Creating Safe, Affirming Spaces for People of All Sizes

Kristine Weilert

There are few experiences as disheartening as going to a new place – a doctor’s office, a restaurant, a hair salon – and finding that it was not designed with my body in mind. (Don’t even get me started on airplanes). As a fat woman navigating a world made for people with thin bodies, I often feel alienated, embarrassed, and just plain too big for the spaces I want or need to occupy. And if I want my experience to be pleasant, or just want to avoid unpleasantness, I often have to advocate for myself in ways that people with thin privilege do not even have to think about.

 

“Could you please seat me at a table rather than a booth?”

“Would you mind moving your chair? I can’t get through.”

“Could I have a seat belt extender?”

“Please use a larger blood pressure cuff.”

 

These are phrases I am accustomed to uttering – and I feel far less shame around taking care of myself and asking for my needs to be met in these ways than I used to feel. Confronting fatphobia as I encounter it sometimes feels like a chore, but at other times it feels downright invigorating. The more I believe that I deserve to take up space like anyone else, the more I feel empowered by actually taking it.

My experiences living in a fat body have informed the way I work as a therapist in myriad ways. I work hard to create a client experience that reflects my values of weight inclusion and fat positivity; I draw on my own negative experiences with healthcare providers and try to do for my clients what I would have liked providers to do for me.

Here are some questions to ask yourself about your psychotherapy practice:

-Do I use language like “good” or “bad,” “healthy” or “unhealthy” to describe foods, body weights or sizes?

-Is the space in which I practice size-inclusive? Could a fat person comfortably sit in the chairs in my lobby or office?

-Do I attempt to practice beyond my scope, giving psychotherapy clients diet, exercise or nutrition advice?

-Do I make assumptions about people’s health, values, morality, work ethic or intelligence based on their physical appearance?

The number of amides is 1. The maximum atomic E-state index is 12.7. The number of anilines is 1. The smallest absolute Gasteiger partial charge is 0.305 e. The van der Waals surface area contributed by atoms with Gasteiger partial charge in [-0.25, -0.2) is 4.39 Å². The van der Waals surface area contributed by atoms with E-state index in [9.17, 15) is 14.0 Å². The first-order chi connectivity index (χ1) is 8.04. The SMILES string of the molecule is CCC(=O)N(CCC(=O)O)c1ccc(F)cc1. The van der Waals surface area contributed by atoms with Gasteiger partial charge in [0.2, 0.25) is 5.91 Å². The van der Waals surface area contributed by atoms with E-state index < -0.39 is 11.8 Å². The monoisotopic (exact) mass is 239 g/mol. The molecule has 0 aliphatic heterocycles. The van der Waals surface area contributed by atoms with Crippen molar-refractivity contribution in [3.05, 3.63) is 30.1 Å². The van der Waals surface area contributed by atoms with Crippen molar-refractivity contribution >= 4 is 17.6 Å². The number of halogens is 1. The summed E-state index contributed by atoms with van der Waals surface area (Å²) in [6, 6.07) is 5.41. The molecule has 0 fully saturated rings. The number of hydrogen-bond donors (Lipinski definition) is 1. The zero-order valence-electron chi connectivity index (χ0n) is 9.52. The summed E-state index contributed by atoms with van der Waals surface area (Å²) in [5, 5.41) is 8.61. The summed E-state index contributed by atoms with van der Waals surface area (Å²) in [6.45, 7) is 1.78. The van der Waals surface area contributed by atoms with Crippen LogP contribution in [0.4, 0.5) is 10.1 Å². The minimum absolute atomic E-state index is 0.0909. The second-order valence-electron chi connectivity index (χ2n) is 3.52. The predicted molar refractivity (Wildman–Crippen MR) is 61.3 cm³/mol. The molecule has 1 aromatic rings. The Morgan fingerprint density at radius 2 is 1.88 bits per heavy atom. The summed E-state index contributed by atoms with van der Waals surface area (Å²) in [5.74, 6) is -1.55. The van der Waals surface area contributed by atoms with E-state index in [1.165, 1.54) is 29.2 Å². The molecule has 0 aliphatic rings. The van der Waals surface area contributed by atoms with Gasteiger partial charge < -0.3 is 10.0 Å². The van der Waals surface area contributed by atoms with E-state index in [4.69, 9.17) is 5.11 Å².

-Do I assume that certain people want/need to lose weight based on their body size?

-If someone has explicitly stated that they want to lose weight, do I contextualize their desire to do so within the larger frame of fatphobia and diet culture?   

-Do I have a problem with certain body shapes and sizes? Do I view certain bodies as “good” and others as “bad” or as needing to change?

-Do I acknowledge my own thin privilege, if applicable?

-Do I understand fatphobia and how it fits into multiple and interlocking systems of oppression?

-Am I doing my own work around food, weight and body image?

-Do I believe in people’s right to self-determination as it relates to their food choices, their body size, and their weight? Or do I have an agenda for them?

 

Recommended Reading & Resources:

 

“Everything You Know About Obesity is Wrong” by Michael Hobbes

https://highline.huffingtonpost.com/articles/en/everything-you-know-about-obesity-is-wrong/

“You Have the Right to Remain Fat” by Virgie Tovar

https://www.indiebound.org/book/9781936932313

“Hunger” by Roxane Gay

https://www.indiebound.org/book/9780062420718

“20 Ways to Be Fat Positive” by Virgie Tovar

https://www.ravishly.com/fat-positive

The Association for Size Diversity & Health: https://www.sizediversityandhealth.org/content.asp?id=76

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Headshot Sarah Landolfi

Sarah Landolfi

My name is Sarah Landolfi and I practice at the intersection of Queer & Trans identities, fat embodiment, and trauma-informed care. As an individual psychotherapist, I work with Queer, Trans and fat… Read More